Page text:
Simon Callow health: Actor’s secret to ageing well – ‘I take all sorts of things’

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Narrating new ITV show Keeping Up with the Aristocrats tonight (Monday January, 17), Callow has also been keeping busy with roles in the newest Disney Marvel series Hawkeye, and Netflix hit show The Witcher. Despite suffering from a horrid stomach bug during the preview of his play The Man Jesus at the Lyric Theatre in Belfast back in 2013, the star’s hectic work schedule seems to never take a toll on his health, despite the actor being in his seventies. Yet although not seeming his true age, the star has confessed in the past that he realises his time left on this planet is “finite”.

When asked by the Radio Times back in 2017, what he sees when he looks into the mirror, Callow replied: “I see a nearly 70-year-old man in good health and vigour, but with a finite amount of time left on this planet.

“Realistically, so many of my friends are dying and I don’t want to go on and on if it means taking vast numbers of prescription drugs.”

In light of the admittance that he would rather not use mounds of drugs to keep him in good health, Callow went on to say that he and husband Sebastian Fox, who is considerably younger than the actor, have not had a discussion about his ageing.

The star added: “I’ve lived! Not to have lived would have been the worst thing.

“Though the subject is given more vivid importance because my husband Seb is 35 [now approx 40 years old]. We haven’t had that conversation actually, but I suppose we shall.”

Confessing that he and Fox have very “different energies,” Callow still tries to play his part, explaining that he is “always up before him [Fox], doing whatever needs to be done.”

With a father who “drank himself to death” at the age of 55, but a mother, grandmother and great grandmother, who lived into their 90s Callow explained to the Daily Mail back in 2010 that it is “the men who have peeled off a bit earlier” within his family.

With this in mind, the star admitted to taking a combination of vitamins and medication in order to keep conditions such as high cholesterol at bay.

In response to the question “pop any pills?” Callow replied: “All sorts of things: vitamin C for energy, vitamin D to boost my immune system, cod liver oil and various omega oils for my joints. I also take statins for cholesterol.”

With most of the above not being classed as “prescription drugs,” it seems the star is still keeping healthy by his own terms.

The actor went on to admit that in the 1990s he found out that he was “allergic to cheese” despite absolutely loving the dairy product, and due to his metabolism, he always has to be “very careful” about what he eats, otherwise he will put on weight. Not helped by his “greedy” nature and weakness for “eating large portions”.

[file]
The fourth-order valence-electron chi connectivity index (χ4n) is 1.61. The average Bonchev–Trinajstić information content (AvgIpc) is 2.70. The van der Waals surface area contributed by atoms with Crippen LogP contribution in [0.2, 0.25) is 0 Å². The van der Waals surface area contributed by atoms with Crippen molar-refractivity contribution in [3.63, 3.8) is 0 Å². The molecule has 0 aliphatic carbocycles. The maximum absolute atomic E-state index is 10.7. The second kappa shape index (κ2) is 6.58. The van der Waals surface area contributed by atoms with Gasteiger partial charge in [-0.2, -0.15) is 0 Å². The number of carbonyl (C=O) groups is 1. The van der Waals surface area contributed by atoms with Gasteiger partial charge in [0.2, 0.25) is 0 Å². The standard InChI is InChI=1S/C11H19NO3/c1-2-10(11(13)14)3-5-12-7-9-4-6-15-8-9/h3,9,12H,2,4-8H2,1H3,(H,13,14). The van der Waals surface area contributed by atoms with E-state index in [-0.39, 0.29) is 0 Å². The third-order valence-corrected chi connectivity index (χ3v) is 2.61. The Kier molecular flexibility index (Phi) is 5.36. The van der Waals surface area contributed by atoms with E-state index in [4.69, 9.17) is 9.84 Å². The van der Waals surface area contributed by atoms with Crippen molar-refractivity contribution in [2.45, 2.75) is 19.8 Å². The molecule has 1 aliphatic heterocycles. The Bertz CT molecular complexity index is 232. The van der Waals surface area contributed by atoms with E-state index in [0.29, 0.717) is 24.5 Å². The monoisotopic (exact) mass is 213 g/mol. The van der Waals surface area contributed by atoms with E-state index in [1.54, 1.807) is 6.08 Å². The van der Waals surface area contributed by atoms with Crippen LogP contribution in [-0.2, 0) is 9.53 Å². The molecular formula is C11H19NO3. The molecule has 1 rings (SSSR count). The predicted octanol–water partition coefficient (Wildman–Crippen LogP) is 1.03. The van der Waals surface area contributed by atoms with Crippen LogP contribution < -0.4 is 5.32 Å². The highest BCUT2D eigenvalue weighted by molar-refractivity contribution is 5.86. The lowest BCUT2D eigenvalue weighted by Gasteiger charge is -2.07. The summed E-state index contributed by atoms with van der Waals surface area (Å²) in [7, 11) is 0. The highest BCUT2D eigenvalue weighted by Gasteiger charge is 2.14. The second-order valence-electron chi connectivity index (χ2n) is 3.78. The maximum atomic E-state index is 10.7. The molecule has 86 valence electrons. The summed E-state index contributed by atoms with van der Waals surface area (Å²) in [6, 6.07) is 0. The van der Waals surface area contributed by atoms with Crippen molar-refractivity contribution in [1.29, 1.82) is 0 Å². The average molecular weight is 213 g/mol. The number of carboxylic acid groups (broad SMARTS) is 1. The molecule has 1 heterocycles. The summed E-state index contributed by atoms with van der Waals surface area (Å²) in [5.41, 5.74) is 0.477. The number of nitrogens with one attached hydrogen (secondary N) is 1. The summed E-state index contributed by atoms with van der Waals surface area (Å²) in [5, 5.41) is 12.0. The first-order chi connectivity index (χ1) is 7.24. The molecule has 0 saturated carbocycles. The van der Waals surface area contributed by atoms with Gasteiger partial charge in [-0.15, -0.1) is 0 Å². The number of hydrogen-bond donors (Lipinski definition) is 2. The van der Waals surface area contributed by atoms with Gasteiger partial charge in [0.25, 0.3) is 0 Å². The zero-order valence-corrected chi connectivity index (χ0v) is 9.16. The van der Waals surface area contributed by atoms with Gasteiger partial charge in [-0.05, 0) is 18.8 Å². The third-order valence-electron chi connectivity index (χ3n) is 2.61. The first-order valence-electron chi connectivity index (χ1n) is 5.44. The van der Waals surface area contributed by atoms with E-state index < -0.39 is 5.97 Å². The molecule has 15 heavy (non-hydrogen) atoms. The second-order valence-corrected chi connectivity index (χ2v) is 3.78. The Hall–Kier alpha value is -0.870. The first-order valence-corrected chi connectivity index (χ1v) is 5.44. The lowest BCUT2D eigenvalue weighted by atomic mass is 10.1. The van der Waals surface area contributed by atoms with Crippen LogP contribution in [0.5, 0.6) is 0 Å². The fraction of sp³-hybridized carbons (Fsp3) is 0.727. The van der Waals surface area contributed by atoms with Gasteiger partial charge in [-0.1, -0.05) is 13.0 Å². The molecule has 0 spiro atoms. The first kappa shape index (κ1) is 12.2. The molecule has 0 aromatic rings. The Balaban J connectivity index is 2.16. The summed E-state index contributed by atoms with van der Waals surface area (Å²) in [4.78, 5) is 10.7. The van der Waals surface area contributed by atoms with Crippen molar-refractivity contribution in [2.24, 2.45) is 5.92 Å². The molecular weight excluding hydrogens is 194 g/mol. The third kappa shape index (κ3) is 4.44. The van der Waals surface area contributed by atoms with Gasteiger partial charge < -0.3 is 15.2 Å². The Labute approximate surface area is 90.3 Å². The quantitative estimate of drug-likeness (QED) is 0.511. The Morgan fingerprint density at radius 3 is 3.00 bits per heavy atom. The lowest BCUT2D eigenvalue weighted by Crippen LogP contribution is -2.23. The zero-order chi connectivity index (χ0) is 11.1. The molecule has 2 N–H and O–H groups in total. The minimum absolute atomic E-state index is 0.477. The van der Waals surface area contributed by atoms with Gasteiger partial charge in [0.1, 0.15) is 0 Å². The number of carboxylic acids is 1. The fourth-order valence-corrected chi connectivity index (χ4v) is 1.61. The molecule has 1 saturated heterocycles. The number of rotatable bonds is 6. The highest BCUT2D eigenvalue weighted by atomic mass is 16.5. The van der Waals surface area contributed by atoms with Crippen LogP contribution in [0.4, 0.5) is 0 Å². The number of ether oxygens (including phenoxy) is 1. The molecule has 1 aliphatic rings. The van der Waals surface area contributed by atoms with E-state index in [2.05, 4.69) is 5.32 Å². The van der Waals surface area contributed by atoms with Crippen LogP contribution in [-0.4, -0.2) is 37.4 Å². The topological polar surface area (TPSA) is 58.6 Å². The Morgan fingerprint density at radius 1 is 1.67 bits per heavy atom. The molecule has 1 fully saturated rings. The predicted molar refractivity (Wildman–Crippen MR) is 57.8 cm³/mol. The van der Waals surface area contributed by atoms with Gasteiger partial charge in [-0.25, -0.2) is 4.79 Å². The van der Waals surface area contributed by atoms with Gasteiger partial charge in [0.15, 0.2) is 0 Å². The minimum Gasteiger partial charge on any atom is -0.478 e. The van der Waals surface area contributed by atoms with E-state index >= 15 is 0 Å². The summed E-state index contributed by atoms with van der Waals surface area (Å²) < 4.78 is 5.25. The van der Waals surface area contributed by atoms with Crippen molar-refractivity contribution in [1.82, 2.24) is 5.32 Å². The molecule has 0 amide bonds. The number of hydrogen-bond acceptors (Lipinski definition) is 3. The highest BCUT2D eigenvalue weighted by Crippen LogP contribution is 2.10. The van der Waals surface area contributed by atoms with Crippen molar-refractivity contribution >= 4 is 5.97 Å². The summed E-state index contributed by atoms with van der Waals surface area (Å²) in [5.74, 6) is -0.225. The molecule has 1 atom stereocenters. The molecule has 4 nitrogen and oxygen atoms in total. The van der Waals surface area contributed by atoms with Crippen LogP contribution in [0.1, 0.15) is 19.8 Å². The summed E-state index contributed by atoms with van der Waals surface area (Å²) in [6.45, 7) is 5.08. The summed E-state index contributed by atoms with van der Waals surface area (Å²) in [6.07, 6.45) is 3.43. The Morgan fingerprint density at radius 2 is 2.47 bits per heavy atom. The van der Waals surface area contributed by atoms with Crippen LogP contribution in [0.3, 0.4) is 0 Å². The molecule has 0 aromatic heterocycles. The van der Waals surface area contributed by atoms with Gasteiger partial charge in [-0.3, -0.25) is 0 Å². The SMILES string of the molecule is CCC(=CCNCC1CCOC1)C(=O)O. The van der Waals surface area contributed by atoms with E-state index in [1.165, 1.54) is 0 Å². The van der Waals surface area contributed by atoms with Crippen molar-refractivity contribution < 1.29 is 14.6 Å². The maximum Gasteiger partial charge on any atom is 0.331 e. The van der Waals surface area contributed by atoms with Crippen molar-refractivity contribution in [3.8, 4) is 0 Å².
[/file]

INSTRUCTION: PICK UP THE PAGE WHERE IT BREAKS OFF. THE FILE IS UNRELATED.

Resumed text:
BBC Good Food explains that when you reach the age of 60 and over, vitamins become vital for your health, and should be incorporated into your diet more and more.

The website explains that due to various physiological and psychological changes, your nutritional requirements often change. This is not helped by the long-term use of prescription drugs, as this can reduce the absorption of certain nutrients.

Many older individuals may also find that as they age their appetite decreases, but the need for vitamins and minerals stays the same, or in some cases even increases, meaning the food people in this age range eat, becomes even more important.

As a result of this, older people are encouraged to eat a diet that contains vitamin D rich foods such as eggs or oily fish. Those over the age of 65 are also encouraged to take a daily 10 microgram supplement of the vitamin.

Nutritionist Kerry Torrens recommends that individuals should be eating a diet containing plenty of fibre and vitamin B12 such as fruit, vegetables, wholegrains, meat and fortified breakfast cereals in order to combat common problems such as constipation and fatigue.

As well as maintaining a good diet in your older age, exercise is also critical. The NHS adds that this is even more important for adults aged 65 and over as on average, they spend 10 hours or more each day sitting or lying down.

When asked “can you run up the stairs?” Callow gave an honest answer. He said: “Yes, my house has two flights of stairs, which I’m always running up and down.

“I’ve got two large dogs that help to keep me fit, too. That said, I was born with subluxated knees – my kneecaps don’t fit into the joints properly – so I need physiotherapy to strengthen the muscles.”

The NHS continues to state that there is “strong evidence” to suggest that people who are active have a lower risk of contracting serious conditions such as heart disease, stroke, type 2 diabetes, depression, dementia and some cancers.

The medical body recommends that individuals should aim to do at least 150 minutes of moderate activity every week. This can be broken down into 30 minutes at least five days a week. Examples of moderate-intensity aerobic activities include:

  • Walking fast
  • Water aerobics
  • Riding a bike on level ground or with few hills
  • Playing doubles tennis
  • Pushing a lawn mower.

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